The Indian government has confirmed that the upcoming Digital India Act (DIA) will have provisions to deal with AI generated disinformation. “We are not going to regulate AI but we will create guardrails. There will be no separate legislation but a part of DIA will address threats related to high-risk AI,” Union Minister Rajeev Chandrasekhar said.
While the first draft is expected to be released in June, so far we know that the bill proposes to regulate online media platforms and social media intermediaries to prevent the spread of fake news and disinformation.
If such legislation were in effect, Republic and News18 could face legal responsibility for disseminating false information regarding the fabricated Pentagon image. Likewise, Twitter could also be held accountable for the initial post that sparked the spread. This development is positive as it promotes accountability and encourages journalists to conduct diligent fact-checking, thereby reducing the prevalence of inaccurate reporting.
Further, the government is also mulling about the creation of a new body that specifically deals with the issue of fake news or disinformation.
Elections around the corner
The Lok Sabha Elections are scheduled for 2024 and hence it makes it utmost necessary to have regulations in place to deal with AI generated disinformation.
Elections are also scheduled to take place next year in the USA and UK, and experts have already warned that AI-generated disinformation could plague the upcoming elections in the respective countries. With Generative AI coming into the pictures, AI generated disinformation could significantly rise as we approach the election date.
We have already seen deep fake videos being used for political campaigns by the BJP. Besides deep fakes and AI generated hyper-realistic images, AI could be used to create social media bots programmed to automatically generate and disseminate false information. Similarly, AI algorithms can also be used to analyse user data and preferences to deliver tailored disinformation campaigns. While the dangers are aplenty, guardrails are non-existent so far.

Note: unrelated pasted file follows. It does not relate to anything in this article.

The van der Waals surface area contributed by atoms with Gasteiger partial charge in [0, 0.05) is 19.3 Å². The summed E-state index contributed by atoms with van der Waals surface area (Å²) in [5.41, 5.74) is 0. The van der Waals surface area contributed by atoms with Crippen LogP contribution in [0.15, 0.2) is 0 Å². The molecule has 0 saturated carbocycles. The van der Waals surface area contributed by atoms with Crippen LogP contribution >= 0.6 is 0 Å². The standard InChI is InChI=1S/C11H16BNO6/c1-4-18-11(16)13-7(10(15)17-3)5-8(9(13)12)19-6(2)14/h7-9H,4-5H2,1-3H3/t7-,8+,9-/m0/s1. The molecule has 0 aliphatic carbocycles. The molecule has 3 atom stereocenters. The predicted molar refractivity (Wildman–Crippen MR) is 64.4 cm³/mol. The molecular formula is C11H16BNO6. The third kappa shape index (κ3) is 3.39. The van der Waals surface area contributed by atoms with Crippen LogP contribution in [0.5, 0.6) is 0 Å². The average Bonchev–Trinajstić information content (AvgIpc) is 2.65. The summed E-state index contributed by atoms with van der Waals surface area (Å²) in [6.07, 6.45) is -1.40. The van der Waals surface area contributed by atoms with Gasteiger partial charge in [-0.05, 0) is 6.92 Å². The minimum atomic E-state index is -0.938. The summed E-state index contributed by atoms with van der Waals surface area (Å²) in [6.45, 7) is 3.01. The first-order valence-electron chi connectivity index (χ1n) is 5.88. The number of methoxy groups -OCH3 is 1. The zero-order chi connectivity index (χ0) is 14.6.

Interestingly, many of the Twitter handles sharing the AI generated of the wrestlers in a police van were circulated on Twitter by members affiliated to the ruling party, it was alleged. A study by BBC in 2018 found that those affiliated with BJP are more likely to share fake news or disinformation compared to others.
Earlier this year, BJP vice president Baijayant Jay Panda said that those in politics should start using ChatGPT in an era of rapidly unfolding technologies.
While the government so far has shown intent to fight disinformation, the administration cannot be biassed. In 2021, when Twitter classified a tweet, featuring screenshots of an alleged Congress ‘toolkit’ shared by BJP chief spokesperson Sambit Patra, as “manipulated media”, the Union Government objected to it, and soon Twitter’s office in Delhi was raided by the Police.
As we anticipate the public release of the DIA draft in June, the question remains whether it will provide the necessary measures to combat the escalating threat posed by AI-generated disinformation. Only time will tell if it possesses the strength and effectiveness required to tackle this pressing issue.